Search Results for Tag: Government
In March this year, there was a huge strike from the teachers’ union in which they demanded a salary raise. Every year, the timing works out almost identically: the academic year in Argentina starts in March, and some three weeks to a month before that, negotiations with the union take place. There was the threat that classes would not actually start because no agreement had been reached. Teachers in Argentina have some of the lowest wages in society, so it’s very common that they have to overwork themselves to make a decent living.
DateJune 19, 2012 | 12:45 pm
The recent history of education in Iraq is full of ups and downs, and illiteracy, especially for women, remains a problem.
I’d like to imagine seeing life and the world like through the eyes of an uneducated person. But I think this is much harder than imagining it through a genius’ eyes. I know so many uneducated people – the only thing they can read and understand is the clock. I wonder how they can use mobile phones…? They can use their contacts to dial, and they seem to know who is calling them! Maybe after lots of mistakes, they just figure out how to use their phones. In fact, it could even be a kind of adventure for them!
DateJune 15, 2012 | 6:45 am
We often make the mistake of equating the definition of gender with women. ‘Gender equality,’ ‘gender and education,’ ‘gender and…’ almost always mean women and fighting for the rights of women. From the higher authorities such as the UN to the basic family level, war has been waged almost literally to protect the rights of the female gender – and rightfully so. I am certain that the strides that have been made even in the western world with regards to the emancipation of women would not have been possible had there been no sacrifices made before.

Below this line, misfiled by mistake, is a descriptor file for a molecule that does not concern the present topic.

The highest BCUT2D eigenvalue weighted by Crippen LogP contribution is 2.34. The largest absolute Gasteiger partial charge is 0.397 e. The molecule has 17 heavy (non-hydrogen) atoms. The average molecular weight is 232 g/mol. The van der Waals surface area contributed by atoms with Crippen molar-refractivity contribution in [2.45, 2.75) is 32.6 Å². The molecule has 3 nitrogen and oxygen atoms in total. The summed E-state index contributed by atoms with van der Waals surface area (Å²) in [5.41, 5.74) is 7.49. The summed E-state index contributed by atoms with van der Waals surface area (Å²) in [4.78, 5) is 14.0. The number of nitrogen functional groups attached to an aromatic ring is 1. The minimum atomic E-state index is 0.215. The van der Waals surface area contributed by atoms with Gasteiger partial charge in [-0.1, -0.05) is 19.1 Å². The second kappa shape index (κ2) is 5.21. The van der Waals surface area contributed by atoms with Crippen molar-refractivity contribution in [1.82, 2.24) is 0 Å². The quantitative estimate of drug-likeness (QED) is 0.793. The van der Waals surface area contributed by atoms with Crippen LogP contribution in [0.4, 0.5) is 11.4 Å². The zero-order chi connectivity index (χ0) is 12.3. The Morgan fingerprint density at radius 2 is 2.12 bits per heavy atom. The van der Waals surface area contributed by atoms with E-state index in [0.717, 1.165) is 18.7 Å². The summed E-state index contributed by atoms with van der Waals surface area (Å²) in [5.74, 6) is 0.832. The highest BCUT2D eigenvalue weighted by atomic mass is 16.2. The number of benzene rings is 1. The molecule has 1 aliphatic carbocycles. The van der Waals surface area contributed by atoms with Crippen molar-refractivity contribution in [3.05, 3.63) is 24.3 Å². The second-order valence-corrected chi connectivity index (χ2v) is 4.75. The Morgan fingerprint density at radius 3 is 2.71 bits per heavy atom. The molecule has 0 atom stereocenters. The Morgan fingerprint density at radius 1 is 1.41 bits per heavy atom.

Nevertheless, I tend to think that male children have been forgotten!
DateMay 23, 2012 | 9:12 am
TagsAffirmative action, Gender equality, Government, Human rights, Kenya, Law, Men, NGOs, Reform, Schools, Women
I graduated from the Music Department at the Ranya Institute of Fine Arts in June 2008. Of course, I was happy to be done and excited because I thought that I had a job lined up for right afterward. I did everything necessary and met the requirements for a position teaching in a primary school. But it turned out that we recent graduates were unlucky – and not just in my field. No one was finding jobs in Iraq.
DateMay 11, 2012 | 3:30 pm
I read Hellgurd’s entry, and many things sound familiar.
Hellgurd implies in his entry that education in his country hasn’t been developed to its fullest due to a lack of continuity in policy. I believe it could also have something to do with the set of values that is chosen by the ruling party. There is also the fact that a lot of people in positions of power see education as a threat.
DateMay 11, 2012 | 7:40 am
In my country, it should really be the case that the education process reflects individual perspectives as well as developments throughout the world. However, we have a lot of problems there. Until recently, Iraq’s dictatorial government, like all the other parts of life here in Iraq, were big obstacles to education. Schools were prevented from developing and kept circling around a limited range of ideas.
DateMay 4, 2012 | 10:50 am